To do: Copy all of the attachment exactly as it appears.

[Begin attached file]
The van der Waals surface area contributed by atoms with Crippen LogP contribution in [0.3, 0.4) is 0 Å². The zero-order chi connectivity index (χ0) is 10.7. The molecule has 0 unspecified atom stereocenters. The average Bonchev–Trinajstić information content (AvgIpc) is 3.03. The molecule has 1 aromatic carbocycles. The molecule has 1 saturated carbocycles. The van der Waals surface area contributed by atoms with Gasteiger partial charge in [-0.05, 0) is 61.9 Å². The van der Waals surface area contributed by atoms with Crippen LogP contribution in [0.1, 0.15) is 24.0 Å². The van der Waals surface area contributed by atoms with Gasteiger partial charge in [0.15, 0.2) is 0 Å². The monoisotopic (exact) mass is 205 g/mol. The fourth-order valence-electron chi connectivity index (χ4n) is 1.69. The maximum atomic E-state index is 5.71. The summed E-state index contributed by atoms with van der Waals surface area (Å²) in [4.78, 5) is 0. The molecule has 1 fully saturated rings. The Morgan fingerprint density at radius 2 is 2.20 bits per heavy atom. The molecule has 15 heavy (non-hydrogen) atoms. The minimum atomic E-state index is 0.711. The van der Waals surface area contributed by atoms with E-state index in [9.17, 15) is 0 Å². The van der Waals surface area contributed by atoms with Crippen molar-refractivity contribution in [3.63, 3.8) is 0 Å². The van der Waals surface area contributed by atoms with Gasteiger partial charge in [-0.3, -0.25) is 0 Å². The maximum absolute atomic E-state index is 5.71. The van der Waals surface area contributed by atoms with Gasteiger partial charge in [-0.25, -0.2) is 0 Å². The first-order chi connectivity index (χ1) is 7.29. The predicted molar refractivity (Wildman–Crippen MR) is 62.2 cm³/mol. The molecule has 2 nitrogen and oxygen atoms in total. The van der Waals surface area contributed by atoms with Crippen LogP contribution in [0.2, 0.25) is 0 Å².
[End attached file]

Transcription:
The van der Waals surface area contributed by atoms with Crippen LogP contribution in [0.3, 0.4) is 0 Å². The zero-order chi connectivity index (χ0) is 10.7. The molecule has 0 unspecified atom stereocenters. The average Bonchev–Trinajstić information content (AvgIpc) is 3.03. The molecule has 1 aromatic carbocycles. The molecule has 1 saturated carbocycles. The van der Waals surface area contributed by atoms with Gasteiger partial charge in [-0.05, 0) is 61.9 Å². The van der Waals surface area contributed by atoms with Crippen LogP contribution in [0.1, 0.15) is 24.0 Å². The van der Waals surface area contributed by atoms with Gasteiger partial charge in [0.15, 0.2) is 0 Å². The monoisotopic (exact) mass is 205 g/mol. The fourth-order valence-electron chi connectivity index (χ4n) is 1.69. The maximum atomic E-state index is 5.71. The summed E-state index contributed by atoms with van der Waals surface area (Å²) in [4.78, 5) is 0. The molecule has 1 fully saturated rings. The Morgan fingerprint density at radius 2 is 2.20 bits per heavy atom. The molecule has 15 heavy (non-hydrogen) atoms. The minimum atomic E-state index is 0.711. The van der Waals surface area contributed by atoms with E-state index in [9.17, 15) is 0 Å². The van der Waals surface area contributed by atoms with Crippen molar-refractivity contribution in [3.63, 3.8) is 0 Å². The van der Waals surface area contributed by atoms with Gasteiger partial charge in [-0.3, -0.25) is 0 Å². The maximum absolute atomic E-state index is 5.71. The van der Waals surface area contributed by atoms with Gasteiger partial charge in [-0.25, -0.2) is 0 Å². The first-order chi connectivity index (χ1) is 7.29. The predicted molar refractivity (Wildman–Crippen MR) is 62.2 cm³/mol. The molecule has 2 nitrogen and oxygen atoms in total. The van der Waals surface area contributed by atoms with Crippen LogP contribution in [0.2, 0.25) is 0 Å².